5 Inspiring Women On What Scares Them And How They Deal With It

Because even the wisest of women get scared and that's OK.Photo by Laurence Philomene

5 Inspiring Women On What Scares Them And How They Deal With It

by Chemmie Squier |
Published on

Different things are scary to different people. You might hate the dentist, perhaps job interviews scare the shit out of you, public speaking is your worse nightmare or maybe buttons fill you with dread (this is a thing). Whatever it is, it's legitimate and it's OK, because even the wisest of women get scared and the main thing is working out how to deal with it e.g. buy only clothes with zips.

We spoke to five inspiring and worldy wise women to find out what it is that scares them and how they get through it.

1. Alix Fox, journalist, presenter and sex educator, who works as a Sex & Relationships Expert for Durex

'I’m an ambitious lass, and a real people pleaser. I work my tittybiscuits off in an attempt to give 116.68% to everything I do (so it’s both impressively thorough, and memorably quirky), and always aim to leave everyone I encounter feeling buoyed and uplifted by my conversation; my business cards even say that I’m "chirpier than a gargantuan aviary, with a composure brighter than a 1000 watt bulb". What scares me is the inevitable times when – because LIFE – I’m unable to hit the superpowered standards I set for myself.

'Recently I’ve started recording a podcast series, and it’s a completely new experience for me; I’m enjoying learning fresh skills, but I’m also finding it excruciating every time I make a mistake. I fret that when it airs, people will think it’s the square root of shit and write me off as an amateur. Like so many people, I also get bouts of depression sometimes, and I fear that if people interact with me when I’m down, they’ll no longer see me as an upbeat, positive, capable individual, so I have a tendency to hibernate and hide away until I’m "better"… even though I know that loneliness can make the blues even darker. My solution? I’m trying to view and treat myself more as I would other people. If someone I admire or love cocks up, I don’t think ‘They’re crap’; I think "They faltered there, but they’re still great, and how cool to see them evolving – and hey, maybe I can help or reassure them". If a friend or colleague tells me they’re struggling with sadness or anxiety, I don’t ever think "They’re unprofessional and pathetic" – I think they’re human and I offer my wholehearted support. In everything I do, from the way I look at my body to my attitude to my work, I’m trying to be as kind to myself as I am to others. Being a nice person includes being nice to you.'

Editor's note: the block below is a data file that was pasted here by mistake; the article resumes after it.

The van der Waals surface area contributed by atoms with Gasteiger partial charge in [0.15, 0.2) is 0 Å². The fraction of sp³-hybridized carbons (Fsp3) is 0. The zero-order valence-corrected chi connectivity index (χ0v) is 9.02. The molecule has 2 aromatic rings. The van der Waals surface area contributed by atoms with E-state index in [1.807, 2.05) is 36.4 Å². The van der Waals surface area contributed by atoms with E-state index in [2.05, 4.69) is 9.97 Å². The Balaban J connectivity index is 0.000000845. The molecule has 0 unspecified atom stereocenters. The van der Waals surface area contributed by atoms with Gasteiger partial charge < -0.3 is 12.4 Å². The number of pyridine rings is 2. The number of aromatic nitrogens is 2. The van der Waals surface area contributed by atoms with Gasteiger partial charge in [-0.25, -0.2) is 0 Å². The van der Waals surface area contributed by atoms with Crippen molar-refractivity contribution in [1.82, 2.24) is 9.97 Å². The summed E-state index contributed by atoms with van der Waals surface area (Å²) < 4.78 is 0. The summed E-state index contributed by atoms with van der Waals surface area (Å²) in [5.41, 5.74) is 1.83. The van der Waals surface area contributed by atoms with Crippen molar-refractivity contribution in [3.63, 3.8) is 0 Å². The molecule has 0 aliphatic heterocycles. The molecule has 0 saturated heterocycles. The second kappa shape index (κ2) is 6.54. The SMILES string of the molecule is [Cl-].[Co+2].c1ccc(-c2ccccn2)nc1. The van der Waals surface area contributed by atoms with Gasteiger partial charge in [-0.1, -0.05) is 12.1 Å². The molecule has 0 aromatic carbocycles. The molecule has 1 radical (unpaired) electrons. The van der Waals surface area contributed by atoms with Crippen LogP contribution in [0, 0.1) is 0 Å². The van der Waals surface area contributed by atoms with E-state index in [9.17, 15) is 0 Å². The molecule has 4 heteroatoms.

2. Laura Bates, founder of Everyday Sexism and author of Girl Up

**'I used to find public speaking really scary, and was terrified I'd make a huge mistake, or get asked a question I didn't know the answer to. It was only by doing it a little bit at a time that I slowly found it got easier - starting with baby steps - even raising your hand and asking a question at an event is great practice if you're nervous about speaking in front of people.